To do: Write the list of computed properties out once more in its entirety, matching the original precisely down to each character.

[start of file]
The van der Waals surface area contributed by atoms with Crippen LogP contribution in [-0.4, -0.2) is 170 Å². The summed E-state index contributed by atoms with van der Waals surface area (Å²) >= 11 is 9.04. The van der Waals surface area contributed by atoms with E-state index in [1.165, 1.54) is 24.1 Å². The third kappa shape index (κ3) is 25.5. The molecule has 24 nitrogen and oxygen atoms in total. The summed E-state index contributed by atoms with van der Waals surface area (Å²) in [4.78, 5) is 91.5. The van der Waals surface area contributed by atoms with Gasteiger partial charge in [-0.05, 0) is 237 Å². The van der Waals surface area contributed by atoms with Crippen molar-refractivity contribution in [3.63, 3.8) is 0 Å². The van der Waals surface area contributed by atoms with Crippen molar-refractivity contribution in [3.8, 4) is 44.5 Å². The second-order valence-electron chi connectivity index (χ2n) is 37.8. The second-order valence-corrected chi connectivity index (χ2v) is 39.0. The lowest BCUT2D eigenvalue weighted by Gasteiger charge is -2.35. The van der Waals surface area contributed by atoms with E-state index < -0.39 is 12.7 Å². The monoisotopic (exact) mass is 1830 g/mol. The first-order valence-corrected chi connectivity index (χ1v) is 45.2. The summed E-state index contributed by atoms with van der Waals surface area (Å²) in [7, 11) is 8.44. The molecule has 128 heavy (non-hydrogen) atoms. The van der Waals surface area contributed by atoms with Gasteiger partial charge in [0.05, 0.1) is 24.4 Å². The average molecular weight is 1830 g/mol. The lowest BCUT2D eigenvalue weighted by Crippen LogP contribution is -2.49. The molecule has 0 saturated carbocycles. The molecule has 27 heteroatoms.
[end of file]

The van der Waals surface area contributed by atoms with Crippen LogP contribution in [-0.4, -0.2) is 170 Å². The summed E-state index contributed by atoms with van der Waals surface area (Å²) >= 11 is 9.04. The van der Waals surface area contributed by atoms with E-state index in [1.165, 1.54) is 24.1 Å². The third kappa shape index (κ3) is 25.5. The molecule has 24 nitrogen and oxygen atoms in total. The summed E-state index contributed by atoms with van der Waals surface area (Å²) in [4.78, 5) is 91.5. The van der Waals surface area contributed by atoms with Gasteiger partial charge in [-0.05, 0) is 237 Å². The van der Waals surface area contributed by atoms with Crippen molar-refractivity contribution in [3.63, 3.8) is 0 Å². The van der Waals surface area contributed by atoms with Crippen molar-refractivity contribution in [3.8, 4) is 44.5 Å². The second-order valence-electron chi connectivity index (χ2n) is 37.8. The second-order valence-corrected chi connectivity index (χ2v) is 39.0. The lowest BCUT2D eigenvalue weighted by Gasteiger charge is -2.35. The van der Waals surface area contributed by atoms with E-state index < -0.39 is 12.7 Å². The monoisotopic (exact) mass is 1830 g/mol. The first-order valence-corrected chi connectivity index (χ1v) is 45.2. The summed E-state index contributed by atoms with van der Waals surface area (Å²) in [7, 11) is 8.44. The molecule has 128 heavy (non-hydrogen) atoms. The van der Waals surface area contributed by atoms with Gasteiger partial charge in [0.05, 0.1) is 24.4 Å². The average molecular weight is 1830 g/mol. The lowest BCUT2D eigenvalue weighted by Crippen LogP contribution is -2.49. The molecule has 0 saturated carbocycles. The molecule has 27 heteroatoms.